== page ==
West African leaders meet on extremism in the region

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OUAGADOUGOU, Burkina Faso (AP) — The heads of state from 15 countries in the West African economic bloc known as ECOWAS met Saturday to discuss the fight against Islamic extremism and the impact of the G5 Sahel Joint Force set up to combat its spread.

Leaders from West Africa have long been warning that extremism, which is ramping up in Burkina Faso with more brazen attacks, threatens the entire region, and that the G5 Sahel force needs wider spread support. Established in 2017, the force —with troops from Burkina Faso, Niger, Chad, Mauritania and Mali — has been plagued with funding problems.

Niger Interior Minister Mohamed Bazoum said greater mobilization of resources is needed to combat extremism in the region.

It’s about “creating the conditions for greater mobilization on the part of ECOWAS member states in the fight against terrorism,” he told RFI on the sidelines of the meeting in Ouagadougou, Burkina Faso’s capital.

He said the forces’ resources need to be better managed, and other nations should be tapped who may have equipment like airplanes or helicopters that the Sahel force needs. He added there was also a greater need for intelligence and information sharing.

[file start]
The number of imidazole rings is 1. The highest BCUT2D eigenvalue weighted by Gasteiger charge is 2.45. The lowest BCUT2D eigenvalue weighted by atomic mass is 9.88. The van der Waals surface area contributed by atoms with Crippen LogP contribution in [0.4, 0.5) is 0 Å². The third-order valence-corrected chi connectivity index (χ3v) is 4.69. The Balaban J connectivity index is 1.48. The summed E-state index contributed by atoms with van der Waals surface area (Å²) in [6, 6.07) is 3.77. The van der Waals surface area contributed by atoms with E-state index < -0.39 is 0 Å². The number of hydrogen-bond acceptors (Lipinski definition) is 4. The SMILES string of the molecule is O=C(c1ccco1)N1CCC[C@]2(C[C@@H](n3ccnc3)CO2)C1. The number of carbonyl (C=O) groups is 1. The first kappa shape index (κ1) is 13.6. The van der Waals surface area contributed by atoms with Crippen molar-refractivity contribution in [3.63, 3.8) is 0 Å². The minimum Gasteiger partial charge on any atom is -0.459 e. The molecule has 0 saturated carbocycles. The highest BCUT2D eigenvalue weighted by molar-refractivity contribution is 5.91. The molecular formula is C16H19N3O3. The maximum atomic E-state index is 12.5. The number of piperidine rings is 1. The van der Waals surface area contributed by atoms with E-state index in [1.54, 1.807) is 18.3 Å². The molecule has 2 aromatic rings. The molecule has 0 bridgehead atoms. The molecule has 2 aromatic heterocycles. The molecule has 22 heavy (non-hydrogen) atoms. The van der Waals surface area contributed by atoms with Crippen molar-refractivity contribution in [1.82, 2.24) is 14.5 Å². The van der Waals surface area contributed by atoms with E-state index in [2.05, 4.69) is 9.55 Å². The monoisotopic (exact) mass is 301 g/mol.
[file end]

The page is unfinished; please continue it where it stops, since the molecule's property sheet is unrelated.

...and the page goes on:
Burkina Faso President Roch Marc Christian Kabore stressed that both sustainable economies and military operations are needed to fight terrorism in the long run, and supported a new “Desert to Power” initiative by the African Development Bank in a summit Friday ahead of the ECOWAS meeting.

“To overcome terrorism in the Sahel, the operationalization of the strategy for the development and security of the G5 Sahel countries is extremely imperative and urgent. Therefore, the building of transport, energy, water and telecommunications infrastructure will help sustainable social and economic development,” he said.

On Friday, the five heads of state from the Sahel endorsed the initiative to increase energy to their countries.

“The energy deficit is a hindrance to the development of our states,” Kabore said. “Energy production costs should be cheaper, accessible to people, and have an impact in sectors such as agriculture, health, education and security.”

Despite increased international engagement in the Sahel, violence by Islamic extremists is growing in the region.

The Center for Strategic and International Studies says the “number of reported violent events linked to militant Islamic group activity in the Sahel has doubled every year since 2016, reaching 465 incidents in 2018.”

Extremists have gained a larger foothold in Burkina Faso’s north in the past few years, staging more attacks near its borders with Mali and Niger. Hundreds have been killed in the attacks and thousands have fled.

Leaders in these regions are calling for more international and regional support.


Petesch reported from Dakar, Senegal.

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